HMO vs PPO
HMO vs PPO
How an HMO and a PPO Differ in Covering Your HealthcareIf you are eligible for job-based coverage, you may have a very important decision to make. Many employers offer their employees several types of plans to choose from, including HMOs and PPOs. In order to make the best choice for you and your family, you need to know the difference between the two, and the advantages and disadvantages of each.
HMO vs PPO - HMOsHMO stands for Health Maintenance Organization. It is an organization of healthcare providers, such as doctors and hospitals that have contracted with an insurance company to offer their services at a set price.
The major advantage to HMOs is the cost. HMOs are cheaper for the consumer. Premiums are lower than those for other types of plans. Copayments are typically low, or have no cost. Most HMOs are businesses and therefore require profits to exist. They have to make money somehow, and often this means that doctors must see as many patients as possible each day and minimize costs for the organization.
HMO vs PPO - PPOsPPO stands for Preferred Provider Organization. These organizations also have contractual relationships with insurance companies. However, PPOs are more loosely organized and are not as restrictive as HMOs.
If you have a PPO, you can see whatever doctor you like, but if you choose an out-of-network physician, you will have to pay more out-of-pocket. You will not need a referral to see a specialist.
HMO vs PPO - CostPPOs cost more than HMOs, but many people choose them because they are less restrictive. You will have more control over your own healthcare decisions than you would have under an HMO.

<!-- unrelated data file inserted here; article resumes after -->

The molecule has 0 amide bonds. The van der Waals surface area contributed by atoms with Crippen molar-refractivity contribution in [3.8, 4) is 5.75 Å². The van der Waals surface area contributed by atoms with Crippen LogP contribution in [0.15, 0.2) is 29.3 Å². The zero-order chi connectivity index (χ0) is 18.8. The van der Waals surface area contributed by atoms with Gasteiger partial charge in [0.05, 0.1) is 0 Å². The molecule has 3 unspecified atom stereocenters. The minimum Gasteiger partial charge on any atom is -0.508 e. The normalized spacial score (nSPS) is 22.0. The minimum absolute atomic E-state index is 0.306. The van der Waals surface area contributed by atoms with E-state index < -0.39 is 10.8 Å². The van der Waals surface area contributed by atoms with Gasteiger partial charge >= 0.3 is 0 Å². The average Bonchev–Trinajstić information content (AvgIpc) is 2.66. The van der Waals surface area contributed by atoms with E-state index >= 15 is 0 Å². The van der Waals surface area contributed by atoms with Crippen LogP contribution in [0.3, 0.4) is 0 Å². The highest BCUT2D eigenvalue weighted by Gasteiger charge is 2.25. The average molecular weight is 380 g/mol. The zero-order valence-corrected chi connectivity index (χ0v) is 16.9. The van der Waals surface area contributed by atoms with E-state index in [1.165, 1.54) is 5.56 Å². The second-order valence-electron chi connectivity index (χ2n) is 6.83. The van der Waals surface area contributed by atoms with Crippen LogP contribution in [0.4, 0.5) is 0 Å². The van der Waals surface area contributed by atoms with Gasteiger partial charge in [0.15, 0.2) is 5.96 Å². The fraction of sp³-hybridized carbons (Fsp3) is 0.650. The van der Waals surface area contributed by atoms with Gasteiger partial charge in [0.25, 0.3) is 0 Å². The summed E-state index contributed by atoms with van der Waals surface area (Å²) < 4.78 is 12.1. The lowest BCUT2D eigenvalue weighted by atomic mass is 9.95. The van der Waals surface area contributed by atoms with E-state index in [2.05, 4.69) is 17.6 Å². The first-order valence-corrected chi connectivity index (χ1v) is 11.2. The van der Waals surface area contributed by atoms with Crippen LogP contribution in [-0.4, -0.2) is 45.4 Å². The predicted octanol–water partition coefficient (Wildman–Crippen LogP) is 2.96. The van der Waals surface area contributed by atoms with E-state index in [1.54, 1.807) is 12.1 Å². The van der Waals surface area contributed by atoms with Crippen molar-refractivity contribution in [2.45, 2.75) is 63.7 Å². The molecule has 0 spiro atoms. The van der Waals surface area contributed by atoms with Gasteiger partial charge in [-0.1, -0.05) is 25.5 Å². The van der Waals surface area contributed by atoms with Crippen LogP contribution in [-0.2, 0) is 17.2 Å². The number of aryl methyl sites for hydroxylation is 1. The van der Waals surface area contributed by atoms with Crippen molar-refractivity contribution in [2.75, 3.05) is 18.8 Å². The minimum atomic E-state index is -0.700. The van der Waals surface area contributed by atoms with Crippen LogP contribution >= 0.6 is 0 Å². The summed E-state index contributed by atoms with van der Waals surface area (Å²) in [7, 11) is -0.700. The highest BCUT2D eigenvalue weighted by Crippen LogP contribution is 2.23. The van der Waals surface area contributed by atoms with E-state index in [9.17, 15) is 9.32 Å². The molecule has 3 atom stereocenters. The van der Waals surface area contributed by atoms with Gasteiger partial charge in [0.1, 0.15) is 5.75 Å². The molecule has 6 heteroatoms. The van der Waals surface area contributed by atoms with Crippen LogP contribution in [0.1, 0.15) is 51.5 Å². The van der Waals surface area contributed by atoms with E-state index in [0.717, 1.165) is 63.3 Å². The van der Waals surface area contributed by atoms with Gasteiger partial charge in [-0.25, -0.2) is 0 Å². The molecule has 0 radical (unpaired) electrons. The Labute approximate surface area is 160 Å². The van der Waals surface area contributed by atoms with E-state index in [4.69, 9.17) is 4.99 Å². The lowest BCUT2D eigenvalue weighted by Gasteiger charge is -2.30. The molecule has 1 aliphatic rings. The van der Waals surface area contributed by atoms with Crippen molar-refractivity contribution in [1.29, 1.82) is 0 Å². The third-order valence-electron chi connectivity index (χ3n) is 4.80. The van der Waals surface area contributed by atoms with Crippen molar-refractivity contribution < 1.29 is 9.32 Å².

HMO vs PPO - Cost and Relationships
HMO vs PPO - What You Can AffordOften, your financial situation will make the decision for you. HMOs are significantly cheaper, and limit your out-of-pocket costs. However, if you want more autonomy in making your healthcare decisions, PPOs are a better bet.
HMO vs PPO - Choosing Your Doctor
Also, the relationship you have with your family doctor may be a factor in your decision. If you like your doctor and he or she is not a member of the HMO network, you will probably want to choose a PPO so that you can continue seeing him or her. However, if you do not have a single source of care, or are looking to change doctors, either option would work for you.
Whatever you decide, it will be better than having no insurance at all. Some people are happy with their HMOs, while others feel they are too restrictive. Some praise their PPO plan, while others complain about the higher costs. Choose what makes the most sense for you and your loved ones.
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